Add new comment

So,  Einstein hanging a portrait of James clerk Maxwell on the wall of his study is an indicator of his sympathy to Protestant Christian thought? Or is it an indicator of his admiration for Maxwell's work which he described as the "most profound and the most fruitful that physics had experienced since the time of Newton"?

Christian clergy and theologians in Princeton befriending Einstein and theologians living on both sides of his house is an indicator of Einstein's "sympathy to Protestant Christian thought"? Or is it an indicator of laughable and pathetic  professional god-botherers trying, by cozying up to the great Einstein, to burnish their waning relevance in the face of the withering impact ever advancing findings in physics has on their untenable putrefacient preachments?

Let's let proffesor Einstein describe in his own words his  "sympathy" for Protestant Christian, any other variety of Christian or any and all other religious thought:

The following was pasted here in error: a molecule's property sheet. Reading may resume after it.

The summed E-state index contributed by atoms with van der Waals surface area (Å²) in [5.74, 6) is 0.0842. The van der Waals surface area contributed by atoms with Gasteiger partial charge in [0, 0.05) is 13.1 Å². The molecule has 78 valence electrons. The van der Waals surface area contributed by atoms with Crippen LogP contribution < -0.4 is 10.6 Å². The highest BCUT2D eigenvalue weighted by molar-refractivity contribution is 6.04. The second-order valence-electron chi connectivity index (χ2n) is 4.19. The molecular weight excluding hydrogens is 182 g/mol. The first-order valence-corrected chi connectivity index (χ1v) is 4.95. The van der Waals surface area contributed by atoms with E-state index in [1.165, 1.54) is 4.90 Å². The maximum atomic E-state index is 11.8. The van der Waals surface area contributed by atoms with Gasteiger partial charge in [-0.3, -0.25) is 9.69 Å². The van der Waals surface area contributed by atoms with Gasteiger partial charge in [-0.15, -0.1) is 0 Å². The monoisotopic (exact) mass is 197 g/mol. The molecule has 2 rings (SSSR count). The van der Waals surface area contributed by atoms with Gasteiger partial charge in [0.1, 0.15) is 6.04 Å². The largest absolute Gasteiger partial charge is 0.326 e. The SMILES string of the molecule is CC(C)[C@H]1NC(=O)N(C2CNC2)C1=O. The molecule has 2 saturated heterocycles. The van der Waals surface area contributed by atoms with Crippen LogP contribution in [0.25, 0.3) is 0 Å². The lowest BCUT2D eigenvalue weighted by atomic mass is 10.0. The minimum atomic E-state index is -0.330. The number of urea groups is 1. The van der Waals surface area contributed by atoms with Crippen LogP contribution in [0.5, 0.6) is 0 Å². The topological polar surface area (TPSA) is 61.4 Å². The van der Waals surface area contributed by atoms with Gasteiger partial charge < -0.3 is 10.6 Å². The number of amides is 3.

" The word God is for me nothing more than the expression and product of human weaknesses, the Bible a collection of honourable, but still primitive legends which are nevertheless pretty childish. No interpretation no matter how subtle can (for me) change this. These subtilised interpretations are highly manifold according to their nature and have almost nothing to do with the original text. For me the Jewish religion like all other religions is an incarnation of the most childish superstitions".

Truly harrowing the degree of intellectual dishonesty, equivocation, falsification of facts, conflation, confabulation, denial and nonsense people engage in to cling to their "religious and spiritual yearnings".